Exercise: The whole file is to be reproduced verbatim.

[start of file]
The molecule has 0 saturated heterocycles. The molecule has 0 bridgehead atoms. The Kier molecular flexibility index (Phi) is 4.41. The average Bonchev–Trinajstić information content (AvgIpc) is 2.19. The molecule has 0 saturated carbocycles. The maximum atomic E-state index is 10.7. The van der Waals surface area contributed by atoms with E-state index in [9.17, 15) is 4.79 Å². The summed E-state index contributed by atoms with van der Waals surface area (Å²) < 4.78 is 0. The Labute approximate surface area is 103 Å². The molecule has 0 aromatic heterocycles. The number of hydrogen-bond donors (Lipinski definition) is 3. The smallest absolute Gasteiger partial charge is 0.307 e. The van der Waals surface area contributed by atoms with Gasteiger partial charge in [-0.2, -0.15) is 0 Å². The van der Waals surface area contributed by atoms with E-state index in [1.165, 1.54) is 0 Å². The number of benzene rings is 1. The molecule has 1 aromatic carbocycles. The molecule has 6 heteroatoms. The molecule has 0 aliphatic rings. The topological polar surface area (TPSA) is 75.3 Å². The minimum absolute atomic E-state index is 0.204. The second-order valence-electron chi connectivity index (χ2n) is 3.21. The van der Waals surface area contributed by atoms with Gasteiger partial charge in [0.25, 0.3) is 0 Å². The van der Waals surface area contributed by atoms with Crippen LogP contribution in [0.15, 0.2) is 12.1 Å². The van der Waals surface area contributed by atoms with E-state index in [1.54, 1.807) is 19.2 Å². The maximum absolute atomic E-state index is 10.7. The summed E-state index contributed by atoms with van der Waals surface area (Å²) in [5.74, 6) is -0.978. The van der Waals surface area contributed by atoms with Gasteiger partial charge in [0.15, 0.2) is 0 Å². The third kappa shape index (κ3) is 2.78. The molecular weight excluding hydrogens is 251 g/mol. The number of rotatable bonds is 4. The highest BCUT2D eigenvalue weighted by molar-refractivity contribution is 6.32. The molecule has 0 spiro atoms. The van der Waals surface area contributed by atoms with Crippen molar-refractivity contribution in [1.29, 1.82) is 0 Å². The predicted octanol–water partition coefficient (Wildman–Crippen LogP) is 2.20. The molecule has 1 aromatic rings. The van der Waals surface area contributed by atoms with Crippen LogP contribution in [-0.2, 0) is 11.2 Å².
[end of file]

The molecule has 0 saturated heterocycles. The molecule has 0 bridgehead atoms. The Kier molecular flexibility index (Phi) is 4.41. The average Bonchev–Trinajstić information content (AvgIpc) is 2.19. The molecule has 0 saturated carbocycles. The maximum atomic E-state index is 10.7. The van der Waals surface area contributed by atoms with E-state index in [9.17, 15) is 4.79 Å². The summed E-state index contributed by atoms with van der Waals surface area (Å²) < 4.78 is 0. The Labute approximate surface area is 103 Å². The molecule has 0 aromatic heterocycles. The number of hydrogen-bond donors (Lipinski definition) is 3. The smallest absolute Gasteiger partial charge is 0.307 e. The van der Waals surface area contributed by atoms with Gasteiger partial charge in [-0.2, -0.15) is 0 Å². The van der Waals surface area contributed by atoms with E-state index in [1.165, 1.54) is 0 Å². The number of benzene rings is 1. The molecule has 1 aromatic carbocycles. The molecule has 6 heteroatoms. The molecule has 0 aliphatic rings. The topological polar surface area (TPSA) is 75.3 Å². The minimum absolute atomic E-state index is 0.204. The second-order valence-electron chi connectivity index (χ2n) is 3.21. The van der Waals surface area contributed by atoms with Gasteiger partial charge in [0.25, 0.3) is 0 Å². The van der Waals surface area contributed by atoms with Crippen LogP contribution in [0.15, 0.2) is 12.1 Å². The van der Waals surface area contributed by atoms with E-state index in [1.54, 1.807) is 19.2 Å². The maximum absolute atomic E-state index is 10.7. The summed E-state index contributed by atoms with van der Waals surface area (Å²) in [5.74, 6) is -0.978. The van der Waals surface area contributed by atoms with Gasteiger partial charge in [0.15, 0.2) is 0 Å². The third kappa shape index (κ3) is 2.78. The molecular weight excluding hydrogens is 251 g/mol. The number of rotatable bonds is 4. The highest BCUT2D eigenvalue weighted by molar-refractivity contribution is 6.32. The molecule has 0 spiro atoms. The van der Waals surface area contributed by atoms with Crippen molar-refractivity contribution in [1.29, 1.82) is 0 Å². The predicted octanol–water partition coefficient (Wildman–Crippen LogP) is 2.20. The molecule has 1 aromatic rings. The van der Waals surface area contributed by atoms with Crippen LogP contribution in [-0.2, 0) is 11.2 Å².